7. Business Development Section (BDS)
Commercialization of research activities was initiated in 2000 by KARI management under ARIS coordination with a focus of developing profitable and self-sustainable commercial enterprises. At KARI-Thika this unit has been restructured to a Business Development Section (BDS) which encompasses five units i.e. KARI Seed Unit; Analytical Laboratory; Farm Management Unit; Catering and Hospitality; Advisory, Training and Contract Research Unit.
7.1 KARI Seed Unit
The goal of KARI Seed Unit (KSU) is to meet farmers demand for sustainable and reliable supply of high quality seed and vegetatively propagated and open pollinated planting materials. The unit maintains all pre-released and released varieties, inbred lines and population as well as producing breeder, pre-basic and basic seeds. The formal seed sector purchases breeders seeds and informal sector purchases basic seed for further multiplication. Seed companies using breeders or basic seed purchased from KSU produce certified seed/stocks/seedlings. KSU also multiplies quality seed and planting material for sale directly to the farmers through selected seed growers/nursery operators.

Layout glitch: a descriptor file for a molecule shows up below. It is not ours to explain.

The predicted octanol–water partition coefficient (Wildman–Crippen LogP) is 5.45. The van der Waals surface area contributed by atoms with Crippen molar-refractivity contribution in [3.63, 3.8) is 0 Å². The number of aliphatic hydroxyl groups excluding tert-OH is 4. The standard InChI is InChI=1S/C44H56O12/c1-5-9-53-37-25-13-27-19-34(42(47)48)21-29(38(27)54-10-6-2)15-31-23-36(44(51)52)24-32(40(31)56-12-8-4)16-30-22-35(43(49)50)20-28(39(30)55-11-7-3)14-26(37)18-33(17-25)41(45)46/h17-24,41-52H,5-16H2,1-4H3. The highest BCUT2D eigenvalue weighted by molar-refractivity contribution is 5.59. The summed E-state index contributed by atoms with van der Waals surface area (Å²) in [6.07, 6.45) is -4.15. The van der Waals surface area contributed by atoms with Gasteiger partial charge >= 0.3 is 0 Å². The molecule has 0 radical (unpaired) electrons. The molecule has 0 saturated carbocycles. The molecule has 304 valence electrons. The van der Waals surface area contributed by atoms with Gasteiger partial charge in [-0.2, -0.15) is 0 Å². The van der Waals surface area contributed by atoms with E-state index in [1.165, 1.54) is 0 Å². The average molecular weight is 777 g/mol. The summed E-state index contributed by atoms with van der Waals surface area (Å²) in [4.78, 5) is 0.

7.2 Catering and Hospitality
Catering unit provides professional services and generates revenue for KARI-Thika while playing a role in public relations.
7.3 Advisory, Training and Contract Research Unit
This section focuses on the stakeholder on business related issues. It contributes to revenue generation through student attachment, farmer group capacity building, contract research and consultancy services. It contributes to marketing products and services of the centre in Hortfair shows, the Nairobi Internal Show and other provincial shows.
8 Information Management and Communications Technology Section
The section was established to create, exploit and maintain Information Technology and Communications infrastructural resources to support development and dissemination of horticultural technologies and information in KARI. The section provides support services to the centre in the area of information management and communications technology hence enabling the cnetre to achieve the overall objective. There are four units in this section i.e., Library and Information Services, Information Technology, Publications and Telephone Exchange Unit.